Sensory Solutions in the Classroom for the Kid Who Cannot Sit Still

For the child who needs and seeks out movement, being in a classroom can often be a struggle. The expectation to be able to sit still, attend and learn starts in kindergarten, if not before. Most classroom environments do not support children’s sensory-motor needs. Many children under register proprioceptive and/or vestibular input and need movement in order to be able to attend. Without a sensory diet or program in place to meet their needs, their ability to learn is compromised and they often find themselves in trouble. Each child’s needs are a little different. The challenge for parents (and teachers) is to become a detective and understand what works to help your child be focused and attentive in school.

1. Optimize the foundations of sleeping and eating: All children, but especially children with self-regulation challenges are impacted by the amount and quality of sleep they are receiving and the food they are eating. Work with your child’s pediatrician and/or occupational therapist to help address these concerns as needed. Be sure that your child’s breakfast includes both protein and complex carbohydrate to give them the focused energy they need for school.

2. Provide sensory input that is organizing for your child in the morning before school: Engaging in physical activity before school will provide much needed sensory input and physical release that will help your child be calmer and more focused in the classroom. This could include jumping on a trampoline or hoppitty ball; going for a bike ride; swinging; or playing catch with a weighted ball, among others. Try taking your child to school early so that he or she can climb on the playground for 20-30 minutes before school starts. One family took their daughter ice-skating each morning for an hour before school started and as a result were able to eliminate the use of stimulant medication. If your child is doing a listening program, make that part of their before school routine.

3. Adapt the child’s classroom environment:

  • Provide a wiggle cushion to sit on.
  • Use a weighted snake or lap buddy around shoulders or on lap.
  • Place a piece of Velcro (usually the rough side) on the underside of the desk/table for your child to run fingers over.
  • Tie theraband around the two front legs of child’s chair or desk, to provide proprioceptive input to legs.
  • Provide a non-distracting fidget, such as a small squeeze ball, that can be kept in desk or pocket for your child to hold when needing to pay attention.
  • Encourage the teacher to let your child stand for some work.

4. Provide sensory breaks in the classroom: Movement breaks can be individual or designed for the entire class, however often a combination works best.

  • Useful during transitions or to break up long stretches of focused work, movement breaks are helpful for the entire class. Activities such as jumping jacks, wall or desk push-ups, or marches take only a minute or two, providing sensorimotor input that benefits everyone. Diane Henry’s book Tool Chest for Teachers, Parents, & Students: A Handbook to Facilitate Self-Regulation is a quick and easy reference for classroom teachers.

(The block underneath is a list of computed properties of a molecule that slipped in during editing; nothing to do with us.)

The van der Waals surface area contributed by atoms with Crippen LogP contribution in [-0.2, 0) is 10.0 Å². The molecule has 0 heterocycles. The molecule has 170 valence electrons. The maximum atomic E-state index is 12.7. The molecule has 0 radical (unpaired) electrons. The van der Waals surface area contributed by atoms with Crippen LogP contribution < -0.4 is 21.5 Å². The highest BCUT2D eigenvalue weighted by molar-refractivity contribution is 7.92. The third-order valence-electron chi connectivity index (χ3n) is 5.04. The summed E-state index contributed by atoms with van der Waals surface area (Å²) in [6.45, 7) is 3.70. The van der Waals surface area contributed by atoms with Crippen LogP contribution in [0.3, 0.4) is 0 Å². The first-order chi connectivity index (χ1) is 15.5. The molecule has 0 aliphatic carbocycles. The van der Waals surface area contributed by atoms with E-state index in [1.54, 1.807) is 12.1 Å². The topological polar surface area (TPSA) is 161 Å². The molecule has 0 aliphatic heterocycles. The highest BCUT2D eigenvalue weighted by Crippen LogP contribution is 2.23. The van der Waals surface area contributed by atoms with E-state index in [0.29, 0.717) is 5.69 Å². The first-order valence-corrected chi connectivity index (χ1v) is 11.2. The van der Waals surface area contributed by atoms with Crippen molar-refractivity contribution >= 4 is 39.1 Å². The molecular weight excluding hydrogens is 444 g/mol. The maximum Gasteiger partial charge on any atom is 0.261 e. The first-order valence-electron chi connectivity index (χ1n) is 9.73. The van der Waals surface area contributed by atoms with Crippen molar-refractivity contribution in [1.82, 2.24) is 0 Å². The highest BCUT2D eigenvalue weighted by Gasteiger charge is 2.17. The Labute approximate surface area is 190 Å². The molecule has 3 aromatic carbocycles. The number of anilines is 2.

• For the individual child, helping around the classroom: moving furniture; stacking/unstacking chairs; erasing the board; carrying P.E. equipment or a box of books or papers can provide needed movement breaks.
  • Have a ‘heavy work’ center in the classroom. This could include:

- Woodworking
– Tire or rock washing
– Take-apart ( use old electronics for children to disassemble using screw-drivers, pliers, hammers)

5. Develop an after school sensory diet program: Your child has done the best they can to regulate their behavior during the long school day. After school they typically need to engage in physical activity for at least 30-60 minutes. This can be a combination of organized activities like gymnastics or Tae kwon Do; outings for swimming, playground, or places offering climbing and/or jumping and home based activities.

Employing sensory strategies can make a significant difference in the ability of some children to be able to successfully cope with the demands of school. Remember that every child’s needs are different, so that what works well for one child might not work well for another. Also, children’s needs can vary significantly from day to day. If your child is working with an occupational therapist, they can be instrumental in establishing a sensory support program that will be effective for your child.

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Bonnie Hacker, MHS, OTR/L About Bonnie Hacker, MHS, OTR/L

Bonnie is a pediatric occupational therapist with extensive experience working with children with sensory processing disorders. For the past 30 years, Bonnie has been in private practice in the Chapel Hill-Durham area of North Carolina and in 2001, she began Emerge-A Child’s Place.